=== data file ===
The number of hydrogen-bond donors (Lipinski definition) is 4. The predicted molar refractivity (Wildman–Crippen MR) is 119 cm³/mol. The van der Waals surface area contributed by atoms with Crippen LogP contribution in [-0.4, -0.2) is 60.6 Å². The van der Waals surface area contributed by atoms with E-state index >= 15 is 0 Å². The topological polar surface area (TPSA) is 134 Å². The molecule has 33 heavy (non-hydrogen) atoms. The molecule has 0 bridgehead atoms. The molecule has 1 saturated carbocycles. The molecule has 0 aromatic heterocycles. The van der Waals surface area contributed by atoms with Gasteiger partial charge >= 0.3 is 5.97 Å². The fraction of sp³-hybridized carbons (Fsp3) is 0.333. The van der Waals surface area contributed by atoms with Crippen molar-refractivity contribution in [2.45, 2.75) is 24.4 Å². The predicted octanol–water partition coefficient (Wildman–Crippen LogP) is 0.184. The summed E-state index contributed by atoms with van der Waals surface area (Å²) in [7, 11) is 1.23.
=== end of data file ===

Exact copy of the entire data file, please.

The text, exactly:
The number of hydrogen-bond donors (Lipinski definition) is 4. The predicted molar refractivity (Wildman–Crippen MR) is 119 cm³/mol. The van der Waals surface area contributed by atoms with Crippen LogP contribution in [-0.4, -0.2) is 60.6 Å². The van der Waals surface area contributed by atoms with E-state index >= 15 is 0 Å². The topological polar surface area (TPSA) is 134 Å². The molecule has 33 heavy (non-hydrogen) atoms. The molecule has 0 bridgehead atoms. The molecule has 1 saturated carbocycles. The molecule has 0 aromatic heterocycles. The van der Waals surface area contributed by atoms with Gasteiger partial charge >= 0.3 is 5.97 Å². The fraction of sp³-hybridized carbons (Fsp3) is 0.333. The van der Waals surface area contributed by atoms with Crippen molar-refractivity contribution in [2.45, 2.75) is 24.4 Å². The predicted octanol–water partition coefficient (Wildman–Crippen LogP) is 0.184. The summed E-state index contributed by atoms with van der Waals surface area (Å²) in [7, 11) is 1.23.